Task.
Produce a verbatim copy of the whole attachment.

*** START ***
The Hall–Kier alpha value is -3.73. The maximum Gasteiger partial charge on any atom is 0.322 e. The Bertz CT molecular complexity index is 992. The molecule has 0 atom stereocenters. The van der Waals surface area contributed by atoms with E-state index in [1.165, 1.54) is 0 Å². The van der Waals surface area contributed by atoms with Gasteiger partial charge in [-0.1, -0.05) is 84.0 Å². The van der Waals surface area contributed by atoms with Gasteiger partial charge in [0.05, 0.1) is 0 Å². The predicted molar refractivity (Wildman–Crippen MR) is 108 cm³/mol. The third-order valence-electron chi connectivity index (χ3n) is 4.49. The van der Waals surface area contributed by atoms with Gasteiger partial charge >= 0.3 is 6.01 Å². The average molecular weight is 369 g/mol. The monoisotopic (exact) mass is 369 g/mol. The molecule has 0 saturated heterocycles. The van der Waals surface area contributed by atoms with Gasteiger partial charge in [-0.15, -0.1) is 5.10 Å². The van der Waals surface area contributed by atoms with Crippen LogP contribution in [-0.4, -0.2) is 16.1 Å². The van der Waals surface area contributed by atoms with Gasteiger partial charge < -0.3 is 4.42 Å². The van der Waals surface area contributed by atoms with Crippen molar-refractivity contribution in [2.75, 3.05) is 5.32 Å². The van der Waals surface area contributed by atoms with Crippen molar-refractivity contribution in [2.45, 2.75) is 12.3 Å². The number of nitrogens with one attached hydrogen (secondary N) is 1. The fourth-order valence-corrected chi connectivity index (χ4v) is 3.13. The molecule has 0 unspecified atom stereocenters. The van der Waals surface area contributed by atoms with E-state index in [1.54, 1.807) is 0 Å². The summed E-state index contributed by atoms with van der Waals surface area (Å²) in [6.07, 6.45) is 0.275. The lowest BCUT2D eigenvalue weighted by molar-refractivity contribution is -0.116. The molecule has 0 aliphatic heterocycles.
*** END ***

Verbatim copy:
The Hall–Kier alpha value is -3.73. The maximum Gasteiger partial charge on any atom is 0.322 e. The Bertz CT molecular complexity index is 992. The molecule has 0 atom stereocenters. The van der Waals surface area contributed by atoms with E-state index in [1.165, 1.54) is 0 Å². The van der Waals surface area contributed by atoms with Gasteiger partial charge in [-0.1, -0.05) is 84.0 Å². The van der Waals surface area contributed by atoms with Gasteiger partial charge in [0.05, 0.1) is 0 Å². The predicted molar refractivity (Wildman–Crippen MR) is 108 cm³/mol. The third-order valence-electron chi connectivity index (χ3n) is 4.49. The van der Waals surface area contributed by atoms with Gasteiger partial charge >= 0.3 is 6.01 Å². The average molecular weight is 369 g/mol. The monoisotopic (exact) mass is 369 g/mol. The molecule has 0 saturated heterocycles. The van der Waals surface area contributed by atoms with Gasteiger partial charge in [-0.15, -0.1) is 5.10 Å². The van der Waals surface area contributed by atoms with Crippen LogP contribution in [-0.4, -0.2) is 16.1 Å². The van der Waals surface area contributed by atoms with Gasteiger partial charge < -0.3 is 4.42 Å². The van der Waals surface area contributed by atoms with Crippen molar-refractivity contribution in [2.75, 3.05) is 5.32 Å². The van der Waals surface area contributed by atoms with Crippen molar-refractivity contribution in [2.45, 2.75) is 12.3 Å². The number of nitrogens with one attached hydrogen (secondary N) is 1. The fourth-order valence-corrected chi connectivity index (χ4v) is 3.13. The molecule has 0 unspecified atom stereocenters. The van der Waals surface area contributed by atoms with E-state index in [1.54, 1.807) is 0 Å². The summed E-state index contributed by atoms with van der Waals surface area (Å²) in [6.07, 6.45) is 0.275. The lowest BCUT2D eigenvalue weighted by molar-refractivity contribution is -0.116. The molecule has 0 aliphatic heterocycles.